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In my Calc II class, we're just starting convergence tests and all the examples are very convinient and they work perfectly (obviously, since they are examples), but my professor couldn't really answer my question.

Is there a time, or some examples, where convergence tests will contradict each other? Like the ratio test says the series will converge, but the limit comparison test says it diverges, etc.

And if there are examples, how would I know which one is correct?

Again, sorry if this is trivial...

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The more frequent case is that all but one test yields inconclusive results... – J. M. Oct 31 '11 at 19:00
No. Mathematics is consistent so, if you solve the same problem in two ways and don't make any errors, you will get the same answer. Of course, as JM says, it is quite common that you may try two methods and find that only one of them gives an answer, while the other is inconclusive. – David Speyer Oct 31 '11 at 19:02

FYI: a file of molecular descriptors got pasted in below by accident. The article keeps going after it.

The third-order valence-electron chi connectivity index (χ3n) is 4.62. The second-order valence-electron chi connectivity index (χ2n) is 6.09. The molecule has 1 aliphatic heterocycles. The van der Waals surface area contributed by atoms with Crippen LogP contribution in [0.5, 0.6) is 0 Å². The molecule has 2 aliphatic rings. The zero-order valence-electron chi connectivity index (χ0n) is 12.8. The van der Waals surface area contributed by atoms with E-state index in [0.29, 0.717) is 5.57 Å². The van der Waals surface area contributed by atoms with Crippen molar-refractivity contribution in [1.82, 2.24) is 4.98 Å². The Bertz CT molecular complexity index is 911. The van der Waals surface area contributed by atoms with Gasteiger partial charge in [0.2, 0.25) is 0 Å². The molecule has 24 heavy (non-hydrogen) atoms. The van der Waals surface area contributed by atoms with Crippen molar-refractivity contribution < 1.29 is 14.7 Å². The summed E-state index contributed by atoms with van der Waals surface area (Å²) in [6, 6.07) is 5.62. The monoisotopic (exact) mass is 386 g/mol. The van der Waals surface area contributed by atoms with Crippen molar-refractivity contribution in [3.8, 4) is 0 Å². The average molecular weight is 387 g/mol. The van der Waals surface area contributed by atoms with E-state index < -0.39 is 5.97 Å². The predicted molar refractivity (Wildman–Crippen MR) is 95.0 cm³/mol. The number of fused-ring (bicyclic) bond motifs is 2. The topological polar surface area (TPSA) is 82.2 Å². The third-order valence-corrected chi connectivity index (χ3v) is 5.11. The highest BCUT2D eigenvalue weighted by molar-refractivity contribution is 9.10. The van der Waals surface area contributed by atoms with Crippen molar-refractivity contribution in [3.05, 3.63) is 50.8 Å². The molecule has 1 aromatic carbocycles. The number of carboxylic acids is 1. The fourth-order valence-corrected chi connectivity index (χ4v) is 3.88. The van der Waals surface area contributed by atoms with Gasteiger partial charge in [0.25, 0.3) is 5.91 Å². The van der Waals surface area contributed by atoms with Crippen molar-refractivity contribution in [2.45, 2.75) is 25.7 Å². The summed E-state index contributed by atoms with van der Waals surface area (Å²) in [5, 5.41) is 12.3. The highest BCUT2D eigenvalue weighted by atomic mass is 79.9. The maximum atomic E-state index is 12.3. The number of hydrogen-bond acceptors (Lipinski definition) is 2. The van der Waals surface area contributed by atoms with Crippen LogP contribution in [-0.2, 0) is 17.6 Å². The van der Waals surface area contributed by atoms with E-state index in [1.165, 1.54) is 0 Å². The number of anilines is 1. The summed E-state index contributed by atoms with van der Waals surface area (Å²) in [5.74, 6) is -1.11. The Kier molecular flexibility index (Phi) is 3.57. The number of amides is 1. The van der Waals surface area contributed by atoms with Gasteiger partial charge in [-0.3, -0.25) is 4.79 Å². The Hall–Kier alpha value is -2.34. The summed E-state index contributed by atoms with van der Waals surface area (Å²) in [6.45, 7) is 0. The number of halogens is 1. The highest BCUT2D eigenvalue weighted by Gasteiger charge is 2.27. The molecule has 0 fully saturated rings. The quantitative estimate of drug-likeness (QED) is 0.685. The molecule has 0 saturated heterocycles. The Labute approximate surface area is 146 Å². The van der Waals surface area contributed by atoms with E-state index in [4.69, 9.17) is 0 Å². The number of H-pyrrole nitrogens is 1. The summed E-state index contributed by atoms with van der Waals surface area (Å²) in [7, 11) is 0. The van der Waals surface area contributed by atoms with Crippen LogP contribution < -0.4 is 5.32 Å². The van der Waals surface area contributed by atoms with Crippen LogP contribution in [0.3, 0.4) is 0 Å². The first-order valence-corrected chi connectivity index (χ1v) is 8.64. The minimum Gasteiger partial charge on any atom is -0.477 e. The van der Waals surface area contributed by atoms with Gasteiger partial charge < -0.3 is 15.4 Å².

@DavidSpeyer As far as we know, mathematics is consistent :) – Thomas Andrews Oct 31 '11 at 19:07
If math is inconsistent, see for what to do next. – David Speyer Oct 31 '11 at 19:15
If you get far enough with math to reach analysis, you'll be able to see why the answer is no. – Lost Apr 25 '14 at 22:50
up vote 4 down vote accepted

They should never contradict one another. The worst that could happen is that one test is inconclusive while another definitively shows that the limit does or does not exist.

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Well, the very worst that can happen is that all the tests we try are inconclusive... (-: – Arturo Magidin Oct 31 '11 at 19:05
Ha, that's very true. – AMPerrine Oct 31 '11 at 19:05

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